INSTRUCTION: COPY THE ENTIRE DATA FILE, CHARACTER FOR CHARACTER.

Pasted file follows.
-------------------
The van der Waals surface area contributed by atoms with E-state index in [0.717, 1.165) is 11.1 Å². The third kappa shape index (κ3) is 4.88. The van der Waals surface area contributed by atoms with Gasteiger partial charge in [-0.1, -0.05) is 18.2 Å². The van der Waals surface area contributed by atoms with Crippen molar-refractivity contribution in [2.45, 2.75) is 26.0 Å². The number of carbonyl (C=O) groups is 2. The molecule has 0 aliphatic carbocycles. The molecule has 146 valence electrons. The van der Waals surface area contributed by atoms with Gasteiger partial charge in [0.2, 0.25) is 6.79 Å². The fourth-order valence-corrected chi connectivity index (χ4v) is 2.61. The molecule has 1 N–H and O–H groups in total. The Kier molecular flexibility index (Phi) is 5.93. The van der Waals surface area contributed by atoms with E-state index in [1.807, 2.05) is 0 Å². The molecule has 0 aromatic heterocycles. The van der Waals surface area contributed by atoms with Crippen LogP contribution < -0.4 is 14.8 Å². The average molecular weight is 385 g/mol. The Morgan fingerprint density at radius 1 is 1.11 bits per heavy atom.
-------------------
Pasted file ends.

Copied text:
The van der Waals surface area contributed by atoms with E-state index in [0.717, 1.165) is 11.1 Å². The third kappa shape index (κ3) is 4.88. The van der Waals surface area contributed by atoms with Gasteiger partial charge in [-0.1, -0.05) is 18.2 Å². The van der Waals surface area contributed by atoms with Crippen molar-refractivity contribution in [2.45, 2.75) is 26.0 Å². The number of carbonyl (C=O) groups is 2. The molecule has 0 aliphatic carbocycles. The molecule has 146 valence electrons. The van der Waals surface area contributed by atoms with Gasteiger partial charge in [0.2, 0.25) is 6.79 Å². The fourth-order valence-corrected chi connectivity index (χ4v) is 2.61. The molecule has 1 N–H and O–H groups in total. The Kier molecular flexibility index (Phi) is 5.93. The van der Waals surface area contributed by atoms with E-state index in [1.807, 2.05) is 0 Å². The molecule has 0 aromatic heterocycles. The van der Waals surface area contributed by atoms with Crippen LogP contribution < -0.4 is 14.8 Å². The average molecular weight is 385 g/mol. The Morgan fingerprint density at radius 1 is 1.11 bits per heavy atom.